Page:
Turning to some more general aspects of Catalan witch-lore, it is said that one can become a witch by travelling to the coast at night and rolling around in the sand seven times, followed by walking round in a circle (direction unknown) three times. In keeping with the septenary theme, in order to maintain the powers granted to them, witches would need to make seven circuits of their house on New Year’s eve, sprinkling it with holy water and making gestures with blessed objects such as a palm from Palm Sunday. This would be followed somehow with the witch dancing within her (presumably capacious) oven! An unusual aspect of this piece of lore is the beneficial contact with and use of consecrated and blessed objects, which are usually a feature of repelling witches or destroying them in many other cultures. Another powerful date included All Saints Day (November 1st) during which a witch would break off the crosses on any graves they passed, so as to de-consecrate the burial plot. Conversely, it was also an excellent day for destroying witches. This was done by visiting the house of a witch and making a star on her door, then waiting ten days until the Feast of St Martin and attending a mass dedicated to the saint. Upon return to the house after this mass the whole building will have burned down, destroying the witch in the process (Garcia Carrera, 1987). In a similar manner to the gathering at Engolasters in Andorra, several sites in Catalonia are linked to Sabbatical gatherings. Pedraforca played host to the witches of Alt Bergueda and Cadi, who applied various salves to their bodies and launched themselves from their chimney stacks on brooms to head to the meetings. When all were gathered the witches would dance and perform a call and response routine with the Devil:
Alfàbrega i valeriana,
menta i ruda
salven tota criatura.
Ruda i valeriana
menta i alfàbrega,
tot ho cura i tot ho salva.
Menta i alfàbrega,
ruda i valeriana
salven tota persona nada.
Ruda i Valeriana,
alfàbrega i sàlvia
tot el món salven.
(Basil and valerian,
Mint and rue
Saves all creation.
Rue and valerian,
Mint and basil
Cures all and saves everyone.
Mint and basil
Rue and valerian
Saves every person born.
Rue and valerian
Basil and sage
Saves the whole world.)
The Devil would allegedly respond to each verse with the refrain:
Més val l’orella d’ós
que ho cura i salva tot.
The ‘Orella d’os’ is worth more
Which cures and saves all. (Garcia Carrera, 1987)
The ‘Orella d’os’ (literally ‘Bear’s Ear’) is the Pyrenean Violet, and is also known as the ‘borage leaf’, or ‘hairy grass’. In folk medicine is used to combat the common cold (Agelet et al, 2002).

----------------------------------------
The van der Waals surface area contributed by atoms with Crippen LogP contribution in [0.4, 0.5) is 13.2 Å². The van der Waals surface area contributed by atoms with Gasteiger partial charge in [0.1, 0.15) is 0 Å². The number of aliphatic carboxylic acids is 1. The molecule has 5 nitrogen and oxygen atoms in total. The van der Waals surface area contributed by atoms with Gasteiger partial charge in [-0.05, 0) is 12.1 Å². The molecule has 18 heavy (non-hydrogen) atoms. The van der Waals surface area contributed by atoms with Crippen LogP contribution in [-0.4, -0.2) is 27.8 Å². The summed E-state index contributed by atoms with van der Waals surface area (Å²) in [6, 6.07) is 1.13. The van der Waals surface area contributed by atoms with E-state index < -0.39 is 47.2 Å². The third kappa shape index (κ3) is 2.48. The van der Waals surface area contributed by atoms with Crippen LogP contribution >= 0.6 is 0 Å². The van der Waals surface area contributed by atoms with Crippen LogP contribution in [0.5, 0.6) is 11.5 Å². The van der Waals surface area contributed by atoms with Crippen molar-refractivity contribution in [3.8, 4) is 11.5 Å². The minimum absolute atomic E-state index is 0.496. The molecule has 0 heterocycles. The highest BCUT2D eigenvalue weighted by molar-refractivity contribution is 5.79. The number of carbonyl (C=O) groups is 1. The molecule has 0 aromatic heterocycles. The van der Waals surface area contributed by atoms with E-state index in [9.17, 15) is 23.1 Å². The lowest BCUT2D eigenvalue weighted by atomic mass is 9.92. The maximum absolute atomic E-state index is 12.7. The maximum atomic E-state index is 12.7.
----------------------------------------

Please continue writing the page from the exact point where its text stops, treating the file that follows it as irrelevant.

(Pyrenean Violet [Lat. Ramonda myconi], taken from http://frantrabalon.blogspot.com)
The plain of Beret saw meetings of the witches from Alt Pallars and the Vall d’Aran, and even the monastic mountain of Montserrat was not safe from these diabolical gatherings, where the Devil kept the witches dancing to the strains of his frantic violin playing. However, the villages surrounding Montserrat had tricks of their own, and would place blessed palm leaves over the chimney to prevent witches entering it. Salt, laurel, rosemary and holy water were also used elsewhere on all windows, keyholes and doorways to prevent any unwanted sorcerous intrusions (Soler i Amigo et al, 2014).
Fire is also an age-old method of keeping witches at bay, and Catalonia is no exception with this practise. The feast of Sant Joan (Midsummer) is celebrated with great bonfires, and these are traditionally said to keep witches at bay, during a night when the herbs they gather are particularly potent. This was particularly important on this night as the witches were said to fly around tipping poisonous concoctions on the heads of their enemies (Garcia Carrera, 1987).
(Canigou Mountain taken from http://www.tourism-canigo.com)
A final piece of witch-lore for this installment comes from the Canigou mountain (or Canigó in Catalan) of the Pyrenees-Orientales, made famous by the Catalan poet Jacint Verdaguer i Santaló. According to legend, hailstorms were created by witches using a most unusual method. They would relieve themselves into a hole in the ground, and then beat their produce with local vines, raising a great storm to attack the local villages! Presumably, and hopefully for the sake of the villagers, the hail stones were made from normal water rather than ‘witch’s water’!
Agelet, A, Muntane, J, Parada, M & Valles, J. 2002. Plantes Medecinals del Pirineu Catala. Sant Vincent de Castellet: Farell.
Soler i Amigo, J & Pubill, R. 2014. Les Bruixes es Pentinen: Mitologia i Realitat de la Bruixeria Catalana. Barcelona: Portic Singular Edicions.
Anglada i Ferran, M. 1989. Histories i Relats Pirinencs. Andorra La Vella: Editorial Andorra.
Garcia Carrera, R. 1987. Cacera de bruixes al Vallès. Terrassa: Editorial Ègara.